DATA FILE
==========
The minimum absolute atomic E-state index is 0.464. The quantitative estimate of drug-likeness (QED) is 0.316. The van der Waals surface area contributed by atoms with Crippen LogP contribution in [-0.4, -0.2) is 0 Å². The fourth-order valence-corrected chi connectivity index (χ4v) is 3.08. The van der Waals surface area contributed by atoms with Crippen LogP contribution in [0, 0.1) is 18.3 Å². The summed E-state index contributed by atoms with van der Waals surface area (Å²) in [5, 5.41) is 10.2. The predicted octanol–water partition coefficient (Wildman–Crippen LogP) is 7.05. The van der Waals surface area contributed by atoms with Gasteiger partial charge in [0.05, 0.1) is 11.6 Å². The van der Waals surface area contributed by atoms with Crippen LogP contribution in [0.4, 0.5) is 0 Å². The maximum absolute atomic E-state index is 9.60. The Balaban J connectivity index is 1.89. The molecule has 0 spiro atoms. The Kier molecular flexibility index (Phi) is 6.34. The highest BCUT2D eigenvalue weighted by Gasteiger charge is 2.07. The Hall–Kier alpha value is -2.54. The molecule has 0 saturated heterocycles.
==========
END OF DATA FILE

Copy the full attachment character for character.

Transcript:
The minimum absolute atomic E-state index is 0.464. The quantitative estimate of drug-likeness (QED) is 0.316. The van der Waals surface area contributed by atoms with Crippen LogP contribution in [-0.4, -0.2) is 0 Å². The fourth-order valence-corrected chi connectivity index (χ4v) is 3.08. The van der Waals surface area contributed by atoms with Crippen LogP contribution in [0, 0.1) is 18.3 Å². The summed E-state index contributed by atoms with van der Waals surface area (Å²) in [5, 5.41) is 10.2. The predicted octanol–water partition coefficient (Wildman–Crippen LogP) is 7.05. The van der Waals surface area contributed by atoms with Gasteiger partial charge in [0.05, 0.1) is 11.6 Å². The van der Waals surface area contributed by atoms with Crippen LogP contribution in [0.4, 0.5) is 0 Å². The maximum absolute atomic E-state index is 9.60. The Balaban J connectivity index is 1.89. The molecule has 0 spiro atoms. The Kier molecular flexibility index (Phi) is 6.34. The highest BCUT2D eigenvalue weighted by Gasteiger charge is 2.07. The Hall–Kier alpha value is -2.54. The molecule has 0 saturated heterocycles.